By 1970, I was in full flight as a hairdresser, working in central London as creative director at Harrod’s Beauty Salon Knightsbridge.
During this time, my days were spent working at Vogue, Harper’s Bazaar, Nova, Vanity Fair working with top photographers David Bailey, Helmut Newton, Bert Stern, Norman Parkinson, Barry Lategan, David Montgomery, and Clive Arrowsmith, just to name a few.
I had just started my creative job in “Harrods the best departmental store in the world” The beauty salon was owned and run by the large American corporation Seligman and Latz who ran over a 1000 salons around the world.
My job at Harrod's was to create stories and pictures for the PR department. My photographic shoots were almost daily, and my show work for L'Oreal, Wella, Schwartzkopf and Clairol kept me busy on many weekends. When I had the free time I was planning other photo shoots or going to Paris with Vidal to see the big fashion shows.
My publicist was a young cockney girl, Caroline Neville, that handled my wife Maxine in her French boutique ‘Maxine Leighton’ in Conduit Street just off Bond Street. Caroline was the best PR then and still is. I was creating unusual titles for photo shoots, such as ‘The Gary Glitters’ – ‘The Biggest Wig in the World’ – ‘The Million Dollar Hair Do’ - The David Bowie or DB (Ducks Behind as I called it then). Caroline had the touch to release these stories through the year to the national media.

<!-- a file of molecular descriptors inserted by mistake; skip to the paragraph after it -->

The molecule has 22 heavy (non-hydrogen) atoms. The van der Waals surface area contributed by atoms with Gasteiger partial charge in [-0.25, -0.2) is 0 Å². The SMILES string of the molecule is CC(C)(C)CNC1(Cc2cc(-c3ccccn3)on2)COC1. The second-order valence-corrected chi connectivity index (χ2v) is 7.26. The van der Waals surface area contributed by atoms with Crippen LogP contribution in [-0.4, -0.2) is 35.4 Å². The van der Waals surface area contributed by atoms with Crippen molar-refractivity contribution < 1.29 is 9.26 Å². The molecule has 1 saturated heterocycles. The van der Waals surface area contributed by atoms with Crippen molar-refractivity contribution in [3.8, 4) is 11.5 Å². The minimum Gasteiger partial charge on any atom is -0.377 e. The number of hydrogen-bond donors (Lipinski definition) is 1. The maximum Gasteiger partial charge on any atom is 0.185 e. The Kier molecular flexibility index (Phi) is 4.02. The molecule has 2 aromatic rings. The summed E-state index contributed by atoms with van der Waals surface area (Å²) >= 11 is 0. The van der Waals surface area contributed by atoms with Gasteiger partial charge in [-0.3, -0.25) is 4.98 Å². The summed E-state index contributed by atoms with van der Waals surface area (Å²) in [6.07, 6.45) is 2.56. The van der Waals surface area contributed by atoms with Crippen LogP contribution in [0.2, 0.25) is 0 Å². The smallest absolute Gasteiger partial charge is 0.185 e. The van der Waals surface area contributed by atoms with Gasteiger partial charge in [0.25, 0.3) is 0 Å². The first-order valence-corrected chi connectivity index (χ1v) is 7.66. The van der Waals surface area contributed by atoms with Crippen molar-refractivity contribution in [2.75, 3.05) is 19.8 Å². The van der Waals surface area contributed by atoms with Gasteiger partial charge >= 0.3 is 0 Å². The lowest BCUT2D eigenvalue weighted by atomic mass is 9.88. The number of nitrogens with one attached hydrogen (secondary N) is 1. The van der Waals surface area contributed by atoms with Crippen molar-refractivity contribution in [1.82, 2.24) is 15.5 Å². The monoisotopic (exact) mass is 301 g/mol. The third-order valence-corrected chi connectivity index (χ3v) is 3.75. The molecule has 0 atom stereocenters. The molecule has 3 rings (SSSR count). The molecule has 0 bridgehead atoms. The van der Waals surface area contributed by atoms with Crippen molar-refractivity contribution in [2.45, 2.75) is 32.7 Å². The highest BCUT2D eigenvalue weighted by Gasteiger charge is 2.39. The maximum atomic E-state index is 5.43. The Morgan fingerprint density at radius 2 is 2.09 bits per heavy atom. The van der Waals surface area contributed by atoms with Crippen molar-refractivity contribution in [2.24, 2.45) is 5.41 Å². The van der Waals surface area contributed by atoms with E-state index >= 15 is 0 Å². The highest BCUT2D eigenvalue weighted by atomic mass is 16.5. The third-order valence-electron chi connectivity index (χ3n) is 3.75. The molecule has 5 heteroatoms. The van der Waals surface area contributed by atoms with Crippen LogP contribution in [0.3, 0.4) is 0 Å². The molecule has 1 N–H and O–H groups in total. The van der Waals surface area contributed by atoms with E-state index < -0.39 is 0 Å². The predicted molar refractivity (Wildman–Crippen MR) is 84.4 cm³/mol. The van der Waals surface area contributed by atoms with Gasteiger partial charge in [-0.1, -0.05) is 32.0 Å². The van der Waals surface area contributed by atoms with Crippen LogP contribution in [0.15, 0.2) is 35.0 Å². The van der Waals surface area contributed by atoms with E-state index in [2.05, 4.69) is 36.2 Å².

One of Caroline’s clients was a young man called Laurence Graff who was fast becoming one of the top jewelers in London. I worked with him on the image you see in this story. We used a million dollars worth of jewels to work with which I’m pretty sure had never been done before. Laurence Graff had a revolver with him and somewhere I have the photograph of him holding it with the model and Harold together. I think the only time such a hairdo was put together like this was with Cleopatra! With the shot that Eamon did in 2013 to celebrate the 60th Anniversary in the diamond business, I need to ask the question: how many guards were outside and inside the studio? With over 40 shops around the world, Laurence Graff remains one of the most sought-after, respected and treasured names in the jewelry industry.
Caroline placed the story and my photographs in 'The Evening Standard’ and the rest is hair history!
Credits for the first black and white photo 1969 December
Jewels by Laurence Graff
Hair story and creation by Harold Leighton
Photography by Vic Singh
Publicity by Caroline Neville
2013 Hair by Eamon Hughes
Photography by David Slijper
All Jewels by Graff Diamonds